Well, OFAC just updated the list to add a number of devices eligible for unlicensed exports to Iran, including “infant radiant warmer and parts and accessories … [and] [n]eonatal equipment (phototherapy, nasal CPAP, etc. and all components).” Whether or not OFAC listened to what we had to say or not, it clearly listened to industry and did the right thing.

There are a substantial number of additions to the new list, too many to detail here, but I noticed certain changes of particular interest. The category of radiology equipment was expanded from a single item (medical ultrasound equipment) to pretty much the full array of radiology equipment: MRIs, X-ray machines, x-ray film, contrasting agents, mammography machines, and tomography scanners.

Also on the list, and it’s hard to understand why this took so long, are hearing aids. It seems to me that we were in no position to say that Iran was not listening to our arguments on nuclear proliferation at the same time we were restricting the export of hearing aids to the Iranians.

Permalink Comments Off on OFAC Expands List of Medical Devices Eligible for Unlicensed Exports to Iran

Bookmark and Share

Copyright © 2015 Clif Burns. All Rights Reserved.
(No republication, syndication or use permitted without my consent.)



Keeping A List, Not Checking It Twice

Posted by at 9:13 am on October 23, 2015
Category: Iran SanctionsOFAC

Red Rug by Christopher Sessums [CC-BY-SA-2.0 (], via Flickr [cropped]

BMO Harris Bank on Wednesday escaped an OFAC fine, even though it admitted to having processed six funds transfers totaling $67,357 representing payment by a customer of sums to an Iranian entity from which the customer had purchased Persian rugs. The customer, apparently a retailer that purchased and resold Persian rugs from Iran, had been a bank customer since 2009 when the importation of rugs from Iran was still legal. Because the customer’s name contained the word “Persian,” the bank’s somewhat overzealous interdiction software had been resulting in hits for each transaction by the customer, so the bank put the customer on a false hits list to prevent transactions by the customer from being flagged each time.

On September 29, 2010, OFAC banned the importation of Iranian rugs but, apparently, the bank’s customer didn’t get the message. (That’s what you get for not reading the Federal Register cover-to-cover each morning!) The customer continued to import Iranian rugs and the bank continued to process related wire transactions. In 2011, a suspicious downstream bank in the transaction requested additional information. A Harris Bank employee apparently then learned that the payment was to Iran for Persian rugs but, because the customer was on the false hit list, did not do anything and, as a result, Harris processed five additional transactions for payments to Iran.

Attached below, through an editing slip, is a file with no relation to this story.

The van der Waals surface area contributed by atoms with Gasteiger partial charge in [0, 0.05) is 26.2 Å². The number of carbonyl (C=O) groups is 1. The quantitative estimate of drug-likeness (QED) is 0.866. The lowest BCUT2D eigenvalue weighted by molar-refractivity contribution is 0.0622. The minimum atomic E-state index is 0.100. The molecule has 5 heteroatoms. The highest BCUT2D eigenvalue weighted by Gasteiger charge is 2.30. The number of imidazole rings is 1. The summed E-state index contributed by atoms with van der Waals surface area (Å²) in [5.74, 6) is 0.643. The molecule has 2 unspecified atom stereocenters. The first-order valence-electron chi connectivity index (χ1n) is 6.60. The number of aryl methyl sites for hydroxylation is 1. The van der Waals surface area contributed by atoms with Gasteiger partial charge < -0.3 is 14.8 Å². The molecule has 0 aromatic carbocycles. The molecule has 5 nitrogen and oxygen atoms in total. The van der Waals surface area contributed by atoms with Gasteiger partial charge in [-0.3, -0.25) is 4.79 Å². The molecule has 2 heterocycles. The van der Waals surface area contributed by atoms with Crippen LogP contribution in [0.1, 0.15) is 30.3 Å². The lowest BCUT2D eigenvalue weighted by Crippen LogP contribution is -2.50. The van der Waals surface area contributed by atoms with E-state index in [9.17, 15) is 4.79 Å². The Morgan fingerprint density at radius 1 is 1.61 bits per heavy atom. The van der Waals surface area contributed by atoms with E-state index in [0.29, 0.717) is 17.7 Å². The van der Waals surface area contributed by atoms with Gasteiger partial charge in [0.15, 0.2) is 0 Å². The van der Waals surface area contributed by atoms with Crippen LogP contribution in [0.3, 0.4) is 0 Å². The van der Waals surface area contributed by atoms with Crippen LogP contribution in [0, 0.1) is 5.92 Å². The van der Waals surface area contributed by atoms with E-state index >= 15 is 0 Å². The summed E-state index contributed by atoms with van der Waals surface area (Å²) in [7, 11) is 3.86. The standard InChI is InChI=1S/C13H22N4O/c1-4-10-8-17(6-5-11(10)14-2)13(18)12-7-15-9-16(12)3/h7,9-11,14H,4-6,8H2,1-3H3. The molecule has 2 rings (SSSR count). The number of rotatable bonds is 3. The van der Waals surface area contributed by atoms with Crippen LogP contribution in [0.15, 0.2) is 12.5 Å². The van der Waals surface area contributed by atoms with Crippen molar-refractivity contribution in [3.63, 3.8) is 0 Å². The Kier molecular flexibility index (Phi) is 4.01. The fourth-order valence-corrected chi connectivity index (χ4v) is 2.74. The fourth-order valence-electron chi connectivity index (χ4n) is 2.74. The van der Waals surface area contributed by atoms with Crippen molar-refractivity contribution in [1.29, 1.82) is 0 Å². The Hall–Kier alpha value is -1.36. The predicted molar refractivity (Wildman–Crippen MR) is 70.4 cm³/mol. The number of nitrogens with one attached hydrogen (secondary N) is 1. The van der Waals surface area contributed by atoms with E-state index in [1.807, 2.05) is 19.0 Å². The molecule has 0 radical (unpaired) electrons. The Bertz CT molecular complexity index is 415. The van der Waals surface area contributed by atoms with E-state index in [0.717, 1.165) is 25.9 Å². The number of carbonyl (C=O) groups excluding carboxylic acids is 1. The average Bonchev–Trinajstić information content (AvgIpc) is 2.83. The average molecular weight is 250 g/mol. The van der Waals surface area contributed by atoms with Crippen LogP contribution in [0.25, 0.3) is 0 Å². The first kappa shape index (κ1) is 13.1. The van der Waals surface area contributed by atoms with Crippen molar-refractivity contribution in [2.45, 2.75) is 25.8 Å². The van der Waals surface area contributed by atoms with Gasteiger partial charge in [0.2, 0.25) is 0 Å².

Normally such a scenario is a sure-fire guarantee that the company involved will get walloped with an OFAC fine, but in this case OFAC decided to show a little mercy, apparently feeling that the false-hit list was to blame and stating that the bank “may have been unaware of the risks associated with a false hit list that was not reviewed and updated regularly.” This is a bit strange given that the issue here had nothing to do with reviewing and updating the list. The customer, which was on the false hit list, was still a false hit. It had not become an SDN, and the violation did not result from an error in the list.

The violation occurred not because the bank did not review the list but because it did not review the transaction. And this reveals an all-too-common misunderstanding by front line employees about OFAC sanctions. They often see it merely as a list-checking exercise. Is the customer on the list? Nope. Okay, then, everything’s good to go. And this appears to be exactly what happened here. The front line bank employee saw that the customer wasn’t on the SDN list and was instead on the “false hit” list and that was the end of the inquiry

Even though this case really isn’t about a bad false hit list, OFAC used it as an opportunity to issue a “False Hits List Guidance.” The new guidance, if it can really be called that, states the obvious: namely, that false hit lists are a “legitimate” practice as long as you check them periodically to make sure that someone who was not an SDN two weeks ago did not suddenly become an SDN yesterday. Oddly, OFAC does not say anything in the guidance about the glaring lesson from the case at hand, so I’ll say it for them: just because a customer is on the false hit list does not mean that the transaction itself need not be reviewed. (Your welcome, OFAC.)

Of course, I can’t leave the guidance without reference to a tiny bit of silliness in it. The guidance says that a review of the list should be triggered by any “meaningful change” in the customer’s information such as “a change in ownership status, business activity, address, date of birth, place of business, etc.” Wait a second. Does this mean you can change your birth date? Really? Please tell me how you do that. My birthday comes really close to Christmas and I’ve always wanted to move it back into a more present-friendly zone such as June. Also, I bet a number of us would like to shave a few years off that birth date as well.

Permalink Comments (3)

Bookmark and Share

Copyright © 2015 Clif Burns. All Rights Reserved.
(No republication, syndication or use permitted without my consent.)